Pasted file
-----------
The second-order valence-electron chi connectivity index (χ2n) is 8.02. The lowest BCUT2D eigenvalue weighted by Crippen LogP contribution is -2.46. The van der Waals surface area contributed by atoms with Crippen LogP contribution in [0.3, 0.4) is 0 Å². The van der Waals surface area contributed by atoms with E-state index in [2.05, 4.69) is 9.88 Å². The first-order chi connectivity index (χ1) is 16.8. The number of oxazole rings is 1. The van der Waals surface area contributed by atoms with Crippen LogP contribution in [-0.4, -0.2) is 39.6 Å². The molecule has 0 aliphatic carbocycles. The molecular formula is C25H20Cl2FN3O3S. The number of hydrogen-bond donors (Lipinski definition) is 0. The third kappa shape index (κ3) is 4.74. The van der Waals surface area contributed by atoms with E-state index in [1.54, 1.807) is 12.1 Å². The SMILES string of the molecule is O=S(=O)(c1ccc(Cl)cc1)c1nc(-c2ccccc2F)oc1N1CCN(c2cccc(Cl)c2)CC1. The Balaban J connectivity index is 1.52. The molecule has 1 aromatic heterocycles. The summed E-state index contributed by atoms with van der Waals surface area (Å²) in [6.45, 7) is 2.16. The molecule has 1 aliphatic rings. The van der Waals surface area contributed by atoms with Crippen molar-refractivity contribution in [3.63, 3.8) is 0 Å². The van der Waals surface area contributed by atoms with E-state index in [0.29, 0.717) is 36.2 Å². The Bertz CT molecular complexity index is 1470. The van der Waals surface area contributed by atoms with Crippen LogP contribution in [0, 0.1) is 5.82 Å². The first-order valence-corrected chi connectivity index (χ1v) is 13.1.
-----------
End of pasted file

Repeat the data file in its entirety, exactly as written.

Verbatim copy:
The second-order valence-electron chi connectivity index (χ2n) is 8.02. The lowest BCUT2D eigenvalue weighted by Crippen LogP contribution is -2.46. The van der Waals surface area contributed by atoms with Crippen LogP contribution in [0.3, 0.4) is 0 Å². The van der Waals surface area contributed by atoms with E-state index in [2.05, 4.69) is 9.88 Å². The first-order chi connectivity index (χ1) is 16.8. The number of oxazole rings is 1. The van der Waals surface area contributed by atoms with Crippen LogP contribution in [-0.4, -0.2) is 39.6 Å². The molecule has 0 aliphatic carbocycles. The molecular formula is C25H20Cl2FN3O3S. The number of hydrogen-bond donors (Lipinski definition) is 0. The third kappa shape index (κ3) is 4.74. The van der Waals surface area contributed by atoms with E-state index in [1.54, 1.807) is 12.1 Å². The SMILES string of the molecule is O=S(=O)(c1ccc(Cl)cc1)c1nc(-c2ccccc2F)oc1N1CCN(c2cccc(Cl)c2)CC1. The Balaban J connectivity index is 1.52. The molecule has 1 aromatic heterocycles. The summed E-state index contributed by atoms with van der Waals surface area (Å²) in [6.45, 7) is 2.16. The molecule has 1 aliphatic rings. The van der Waals surface area contributed by atoms with Crippen molar-refractivity contribution in [3.63, 3.8) is 0 Å². The van der Waals surface area contributed by atoms with E-state index in [0.29, 0.717) is 36.2 Å². The Bertz CT molecular complexity index is 1470. The van der Waals surface area contributed by atoms with Crippen LogP contribution in [0, 0.1) is 5.82 Å². The first-order valence-corrected chi connectivity index (χ1v) is 13.1.